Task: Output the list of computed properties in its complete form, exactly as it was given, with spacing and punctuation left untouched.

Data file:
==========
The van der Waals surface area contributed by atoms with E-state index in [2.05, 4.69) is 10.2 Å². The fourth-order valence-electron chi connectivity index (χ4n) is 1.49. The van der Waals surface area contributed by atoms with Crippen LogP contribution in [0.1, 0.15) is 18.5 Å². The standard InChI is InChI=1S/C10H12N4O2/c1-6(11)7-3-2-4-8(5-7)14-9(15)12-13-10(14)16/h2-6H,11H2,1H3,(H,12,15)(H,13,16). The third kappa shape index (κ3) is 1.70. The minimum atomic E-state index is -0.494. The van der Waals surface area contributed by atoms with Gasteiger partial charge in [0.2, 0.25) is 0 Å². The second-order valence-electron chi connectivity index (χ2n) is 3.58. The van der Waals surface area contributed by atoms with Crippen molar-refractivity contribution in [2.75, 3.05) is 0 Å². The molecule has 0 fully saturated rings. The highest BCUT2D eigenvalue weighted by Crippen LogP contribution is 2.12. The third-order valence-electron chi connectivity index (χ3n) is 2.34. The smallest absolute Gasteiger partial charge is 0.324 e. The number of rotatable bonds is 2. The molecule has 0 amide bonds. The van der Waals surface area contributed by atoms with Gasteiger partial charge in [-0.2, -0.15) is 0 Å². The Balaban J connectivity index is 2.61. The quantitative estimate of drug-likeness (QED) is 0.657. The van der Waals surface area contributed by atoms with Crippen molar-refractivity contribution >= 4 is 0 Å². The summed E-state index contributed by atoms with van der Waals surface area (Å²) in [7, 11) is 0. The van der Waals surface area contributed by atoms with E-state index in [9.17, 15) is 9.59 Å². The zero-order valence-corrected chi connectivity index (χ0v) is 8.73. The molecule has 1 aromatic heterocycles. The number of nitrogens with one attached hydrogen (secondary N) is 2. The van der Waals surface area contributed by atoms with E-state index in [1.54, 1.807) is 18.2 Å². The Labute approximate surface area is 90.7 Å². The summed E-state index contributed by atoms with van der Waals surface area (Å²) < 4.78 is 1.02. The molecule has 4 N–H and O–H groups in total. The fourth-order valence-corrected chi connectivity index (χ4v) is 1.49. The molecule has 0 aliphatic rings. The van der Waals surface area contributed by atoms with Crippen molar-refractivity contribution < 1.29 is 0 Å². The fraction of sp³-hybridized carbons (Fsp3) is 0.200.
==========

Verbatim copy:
The van der Waals surface area contributed by atoms with E-state index in [2.05, 4.69) is 10.2 Å². The fourth-order valence-electron chi connectivity index (χ4n) is 1.49. The van der Waals surface area contributed by atoms with Crippen LogP contribution in [0.1, 0.15) is 18.5 Å². The standard InChI is InChI=1S/C10H12N4O2/c1-6(11)7-3-2-4-8(5-7)14-9(15)12-13-10(14)16/h2-6H,11H2,1H3,(H,12,15)(H,13,16). The third kappa shape index (κ3) is 1.70. The minimum atomic E-state index is -0.494. The van der Waals surface area contributed by atoms with Gasteiger partial charge in [0.2, 0.25) is 0 Å². The second-order valence-electron chi connectivity index (χ2n) is 3.58. The van der Waals surface area contributed by atoms with Crippen molar-refractivity contribution in [2.75, 3.05) is 0 Å². The molecule has 0 fully saturated rings. The highest BCUT2D eigenvalue weighted by Crippen LogP contribution is 2.12. The third-order valence-electron chi connectivity index (χ3n) is 2.34. The smallest absolute Gasteiger partial charge is 0.324 e. The number of rotatable bonds is 2. The molecule has 0 amide bonds. The van der Waals surface area contributed by atoms with Gasteiger partial charge in [-0.2, -0.15) is 0 Å². The Balaban J connectivity index is 2.61. The quantitative estimate of drug-likeness (QED) is 0.657. The van der Waals surface area contributed by atoms with Crippen molar-refractivity contribution >= 4 is 0 Å². The summed E-state index contributed by atoms with van der Waals surface area (Å²) in [7, 11) is 0. The van der Waals surface area contributed by atoms with E-state index in [9.17, 15) is 9.59 Å². The zero-order valence-corrected chi connectivity index (χ0v) is 8.73. The molecule has 1 aromatic heterocycles. The number of nitrogens with one attached hydrogen (secondary N) is 2. The van der Waals surface area contributed by atoms with E-state index in [1.54, 1.807) is 18.2 Å². The Labute approximate surface area is 90.7 Å². The summed E-state index contributed by atoms with van der Waals surface area (Å²) < 4.78 is 1.02. The molecule has 4 N–H and O–H groups in total. The fourth-order valence-corrected chi connectivity index (χ4v) is 1.49. The molecule has 0 aliphatic rings. The van der Waals surface area contributed by atoms with Crippen molar-refractivity contribution < 1.29 is 0 Å². The fraction of sp³-hybridized carbons (Fsp3) is 0.200.